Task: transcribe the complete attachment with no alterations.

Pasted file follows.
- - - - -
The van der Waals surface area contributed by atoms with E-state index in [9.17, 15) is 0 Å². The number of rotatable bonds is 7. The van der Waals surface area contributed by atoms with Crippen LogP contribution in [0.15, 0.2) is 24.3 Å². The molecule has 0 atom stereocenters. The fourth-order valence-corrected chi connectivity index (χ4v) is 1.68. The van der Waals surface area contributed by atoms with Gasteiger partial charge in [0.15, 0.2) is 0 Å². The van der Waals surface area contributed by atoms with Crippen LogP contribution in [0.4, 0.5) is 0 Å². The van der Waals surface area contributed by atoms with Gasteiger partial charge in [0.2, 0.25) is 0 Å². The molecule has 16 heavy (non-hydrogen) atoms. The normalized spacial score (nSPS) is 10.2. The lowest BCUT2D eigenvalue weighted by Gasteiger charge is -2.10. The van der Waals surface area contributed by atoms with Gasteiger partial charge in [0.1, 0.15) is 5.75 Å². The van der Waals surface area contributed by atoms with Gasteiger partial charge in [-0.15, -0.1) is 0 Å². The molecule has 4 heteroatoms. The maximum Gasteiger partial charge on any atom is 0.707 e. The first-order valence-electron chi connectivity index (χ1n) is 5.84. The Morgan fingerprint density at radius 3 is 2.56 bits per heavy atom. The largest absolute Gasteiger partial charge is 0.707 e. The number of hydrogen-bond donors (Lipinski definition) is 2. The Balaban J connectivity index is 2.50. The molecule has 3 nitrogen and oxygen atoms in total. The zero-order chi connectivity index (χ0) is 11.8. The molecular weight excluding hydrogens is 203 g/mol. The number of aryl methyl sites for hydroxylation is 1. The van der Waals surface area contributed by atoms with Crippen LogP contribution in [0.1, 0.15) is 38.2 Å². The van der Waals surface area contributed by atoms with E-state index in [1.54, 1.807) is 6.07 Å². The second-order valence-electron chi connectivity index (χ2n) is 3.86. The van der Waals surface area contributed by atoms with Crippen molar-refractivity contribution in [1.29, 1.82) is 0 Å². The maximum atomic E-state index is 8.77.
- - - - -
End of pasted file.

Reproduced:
The van der Waals surface area contributed by atoms with E-state index in [9.17, 15) is 0 Å². The number of rotatable bonds is 7. The van der Waals surface area contributed by atoms with Crippen LogP contribution in [0.15, 0.2) is 24.3 Å². The molecule has 0 atom stereocenters. The fourth-order valence-corrected chi connectivity index (χ4v) is 1.68. The van der Waals surface area contributed by atoms with Gasteiger partial charge in [0.15, 0.2) is 0 Å². The van der Waals surface area contributed by atoms with Crippen LogP contribution in [0.4, 0.5) is 0 Å². The van der Waals surface area contributed by atoms with Gasteiger partial charge in [0.2, 0.25) is 0 Å². The molecule has 16 heavy (non-hydrogen) atoms. The normalized spacial score (nSPS) is 10.2. The lowest BCUT2D eigenvalue weighted by Gasteiger charge is -2.10. The van der Waals surface area contributed by atoms with Gasteiger partial charge in [0.1, 0.15) is 5.75 Å². The van der Waals surface area contributed by atoms with Gasteiger partial charge in [-0.15, -0.1) is 0 Å². The molecule has 4 heteroatoms. The maximum Gasteiger partial charge on any atom is 0.707 e. The first-order valence-electron chi connectivity index (χ1n) is 5.84. The Morgan fingerprint density at radius 3 is 2.56 bits per heavy atom. The largest absolute Gasteiger partial charge is 0.707 e. The number of hydrogen-bond donors (Lipinski definition) is 2. The Balaban J connectivity index is 2.50. The molecule has 3 nitrogen and oxygen atoms in total. The zero-order chi connectivity index (χ0) is 11.8. The molecular weight excluding hydrogens is 203 g/mol. The number of aryl methyl sites for hydroxylation is 1. The van der Waals surface area contributed by atoms with Crippen LogP contribution in [0.1, 0.15) is 38.2 Å². The van der Waals surface area contributed by atoms with E-state index in [1.54, 1.807) is 6.07 Å². The second-order valence-electron chi connectivity index (χ2n) is 3.86. The van der Waals surface area contributed by atoms with Crippen molar-refractivity contribution in [1.29, 1.82) is 0 Å². The maximum atomic E-state index is 8.77.